Pure Storage still has its DNA "very much based on web scale and large enterprise reliability performance", according to CTO Alex McMullan.
Expanding on this viewpoint, CBR sat down with McMullan to talk about new solutions and the views of the company on IoT, big data and much more.
CBR: What are Pure Storage’s new solutions and what do they do?
AM: We have three pillars of disruption. First, the new generation of hardware, with a new level of future-proofing. The FlashArray//m tech is here to be used for the next ten years without downtime, without disruption, without change.
The second phase, is the business model that goes with it. Evergreen, is a different way of looking and consuming storage. Customers can buy the flash array on day one of year one and every three years we will renew the technology inside that array, while still running to keep data services running.
With Evergreen there is no more data migration, no more professional services, no more of the traditional forklifts in and out, and this will change the way how IT directors and CFOs look at storage as an operational cost.
The third pillar is Pure1, which allows us to manage storage arrays differently. What we see quite often is that the way businesses manage storage arrays needs to improve, because they are big, they are clunky.
When they break they need someone to either send logs from the customer side to the vendor side, or they need someone to dial in and work out what is wrong. With Pure1 we send updates from the arrays through an internet connection securely to PureHQ. That tells us immediately if there is an issue or if something needs help to be fixed or changed. We can be the customers’ proactive monitoring, the level one support, we can call them as a customer when things go wrong.
CBR: How new is this technology?
AM: This technology is, in my view, 18 to 24 months ahead of everyone else. It is future-proof, transformational, and also a very much smaller device physically and more green.
Another important thing is the business model that seats around it. Customers buy storage once, pay for the storage software once, and that becomes a commitment for the next ten years or as many as they like.
And finally, managing it from the cloud, having Pure Support be the users’ force multiplier, people calling the business before it breaks. These are the three ways we think the storage industry needs to change.
CBR: What are the challenges with disruption?
AM: The biggest challenges with disruption are the way existing customers are conditioned into thinking "I buy a storage array for three years, then I have to buy another one, and so on". They need some help from us to be educated that it does not need to be that way.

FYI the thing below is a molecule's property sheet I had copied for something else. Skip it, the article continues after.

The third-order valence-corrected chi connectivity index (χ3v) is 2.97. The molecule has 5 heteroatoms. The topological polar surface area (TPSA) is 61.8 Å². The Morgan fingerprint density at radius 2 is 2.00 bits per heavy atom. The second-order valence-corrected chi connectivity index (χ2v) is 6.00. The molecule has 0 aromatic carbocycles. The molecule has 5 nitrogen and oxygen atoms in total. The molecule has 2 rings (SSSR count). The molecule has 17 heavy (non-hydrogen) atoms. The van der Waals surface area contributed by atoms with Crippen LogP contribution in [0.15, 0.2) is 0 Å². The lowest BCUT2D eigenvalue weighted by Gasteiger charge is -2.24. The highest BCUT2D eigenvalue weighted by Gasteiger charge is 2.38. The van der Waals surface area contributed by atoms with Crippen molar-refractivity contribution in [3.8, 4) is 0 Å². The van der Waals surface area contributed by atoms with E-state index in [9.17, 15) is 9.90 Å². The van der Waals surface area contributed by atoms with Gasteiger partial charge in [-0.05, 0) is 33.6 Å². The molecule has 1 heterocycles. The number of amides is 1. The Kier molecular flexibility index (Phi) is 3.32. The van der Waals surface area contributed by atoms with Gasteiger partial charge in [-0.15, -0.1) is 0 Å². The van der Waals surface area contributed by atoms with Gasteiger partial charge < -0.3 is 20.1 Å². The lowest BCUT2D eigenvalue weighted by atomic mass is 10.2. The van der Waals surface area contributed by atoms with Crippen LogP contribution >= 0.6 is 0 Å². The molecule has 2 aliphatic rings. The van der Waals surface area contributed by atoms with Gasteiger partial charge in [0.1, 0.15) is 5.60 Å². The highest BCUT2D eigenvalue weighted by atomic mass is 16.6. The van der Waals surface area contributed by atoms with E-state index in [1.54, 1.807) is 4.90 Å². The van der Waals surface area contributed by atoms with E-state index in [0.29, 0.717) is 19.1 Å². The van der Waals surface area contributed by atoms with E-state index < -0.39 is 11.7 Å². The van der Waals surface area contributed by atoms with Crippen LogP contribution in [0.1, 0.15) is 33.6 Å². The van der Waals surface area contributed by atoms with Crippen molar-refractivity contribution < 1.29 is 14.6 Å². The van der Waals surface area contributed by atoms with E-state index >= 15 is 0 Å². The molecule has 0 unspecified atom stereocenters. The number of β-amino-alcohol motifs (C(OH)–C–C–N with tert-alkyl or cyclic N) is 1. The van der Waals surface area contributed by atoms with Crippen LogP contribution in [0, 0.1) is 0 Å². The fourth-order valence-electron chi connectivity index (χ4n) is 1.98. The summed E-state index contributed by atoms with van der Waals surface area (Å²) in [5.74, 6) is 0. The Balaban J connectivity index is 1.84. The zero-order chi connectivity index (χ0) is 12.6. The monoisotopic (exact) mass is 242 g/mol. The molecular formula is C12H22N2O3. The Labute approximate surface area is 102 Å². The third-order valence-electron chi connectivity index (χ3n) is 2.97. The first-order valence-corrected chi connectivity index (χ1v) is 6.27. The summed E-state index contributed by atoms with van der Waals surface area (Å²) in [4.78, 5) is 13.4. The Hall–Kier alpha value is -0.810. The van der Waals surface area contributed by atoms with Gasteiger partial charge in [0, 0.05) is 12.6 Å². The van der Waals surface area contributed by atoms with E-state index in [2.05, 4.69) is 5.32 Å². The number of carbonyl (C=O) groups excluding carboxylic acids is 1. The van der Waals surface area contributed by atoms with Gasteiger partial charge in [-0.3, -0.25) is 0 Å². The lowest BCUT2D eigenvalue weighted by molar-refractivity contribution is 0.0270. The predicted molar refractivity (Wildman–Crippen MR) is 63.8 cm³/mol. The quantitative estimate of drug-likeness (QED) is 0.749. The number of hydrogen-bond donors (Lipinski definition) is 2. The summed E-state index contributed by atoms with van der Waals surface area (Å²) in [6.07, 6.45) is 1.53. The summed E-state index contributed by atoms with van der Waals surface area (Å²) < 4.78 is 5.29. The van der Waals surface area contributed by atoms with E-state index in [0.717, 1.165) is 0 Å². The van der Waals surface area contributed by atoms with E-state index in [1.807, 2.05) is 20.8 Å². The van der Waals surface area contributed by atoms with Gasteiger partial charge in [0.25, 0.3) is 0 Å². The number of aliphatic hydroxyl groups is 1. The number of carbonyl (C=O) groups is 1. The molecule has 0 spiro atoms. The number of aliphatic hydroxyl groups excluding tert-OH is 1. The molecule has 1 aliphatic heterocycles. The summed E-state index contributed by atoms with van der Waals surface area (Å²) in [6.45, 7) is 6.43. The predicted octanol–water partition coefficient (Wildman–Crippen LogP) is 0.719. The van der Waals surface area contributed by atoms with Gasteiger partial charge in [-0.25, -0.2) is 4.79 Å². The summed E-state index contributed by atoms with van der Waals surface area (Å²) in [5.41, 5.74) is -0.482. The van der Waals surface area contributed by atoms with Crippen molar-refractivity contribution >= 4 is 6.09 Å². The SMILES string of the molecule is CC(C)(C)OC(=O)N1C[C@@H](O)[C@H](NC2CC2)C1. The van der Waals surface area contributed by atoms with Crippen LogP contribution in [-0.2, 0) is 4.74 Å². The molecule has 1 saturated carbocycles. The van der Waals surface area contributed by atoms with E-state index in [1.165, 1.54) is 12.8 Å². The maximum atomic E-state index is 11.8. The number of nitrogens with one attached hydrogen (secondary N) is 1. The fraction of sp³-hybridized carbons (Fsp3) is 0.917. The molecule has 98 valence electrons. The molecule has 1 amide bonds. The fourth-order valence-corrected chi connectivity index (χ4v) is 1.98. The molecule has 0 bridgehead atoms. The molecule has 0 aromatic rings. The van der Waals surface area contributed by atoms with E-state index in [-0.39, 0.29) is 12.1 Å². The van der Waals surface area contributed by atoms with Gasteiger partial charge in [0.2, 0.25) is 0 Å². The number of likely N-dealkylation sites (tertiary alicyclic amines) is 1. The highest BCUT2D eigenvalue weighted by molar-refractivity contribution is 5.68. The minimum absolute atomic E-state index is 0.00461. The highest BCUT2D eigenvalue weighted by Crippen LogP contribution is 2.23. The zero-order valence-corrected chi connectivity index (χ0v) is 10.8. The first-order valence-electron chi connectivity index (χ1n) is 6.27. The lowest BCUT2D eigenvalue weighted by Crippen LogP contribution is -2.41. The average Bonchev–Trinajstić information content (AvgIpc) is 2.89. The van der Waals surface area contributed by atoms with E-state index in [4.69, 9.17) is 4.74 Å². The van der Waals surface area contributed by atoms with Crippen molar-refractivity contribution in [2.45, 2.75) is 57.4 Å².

Many of our competitors are very focused on everything from litigation to try to slow us down, all the way through try to incentivise partners to only sell their products.
In Europe, that anti-competitive practice is not a thing that we have to worry about. Customers are getting more savvy and able to differentiate on what is good for them versus what they are being told from existing vendors.
CBR: How did partners react to these new solutions?
AM: We have the cycle of disbelief, where people are reluctant about adopting a solution because nobody has done it, and we have the same conversation at C-level. Most customers think about how they can upgrade in three years.
As an enterprise storage buyer, the biggest issue running large databases is not keeping them up. The biggest issue is having to migrate them every three years to new technology because that is longer, harder and more complex.
Acceptance generally has been: "That is a game changer, that’s transformational, I can now spend more money on my business line rather than on storage."
We looked at what was broken, what was old legacy, and not just fix it with hardware, but fixing it with a business model and a software management paradigm that changes the whole game in my view.
CBR: What is two-tier distribution in terms of your distribution model?
AM: As we scale and grow, it is important to engage our partners effectively but also to have touch points in all the major European countries. We selected Arrow and we also want to have local distribution as well for those smaller areas where local relationships are more important.
We can have partners with the ability to have a multi country deployment or to work with a local distributer where it suits them in the region.
CBR: How do you see IoT impacting big data?
AM: If we look at what is happening with IoT, if we look at sensors, wearables, cars, and so on, they are all generating more machine data. The way traditional technologies deal with that is simply to get a bigger fatter disk.
If we look at the way trends are moving, quite clearly we are seeing we cannot keep up unless with do data reduction. We have to do compression, and everything else that helps to physically reduce the amount of data.
We cannot do that with disk technology because it is too slow. Flash allows you to stay further ahead of that curve in terms of growth. IoT is also pushing analytics and pushing traditional database models to one side to some extent. Flash also offers more efficiency, as an array can be run at 99%, but the same thing cannot be done with disk.
CBR: How can businesses benefit from big data?
AM: First, we approach the concern of privacy and security. If I have my iWatch heart rate sensor, who is going to see the information? Privacy and security for me are very important.
With encryption and all the security systems built in, we know that at least the data is being kept somewhere safe, and if we think about what is happening with IoT generally – with the proliferation of all that data spread around the world – businesses are able to process on Flash better, more quickly more reliably and more often.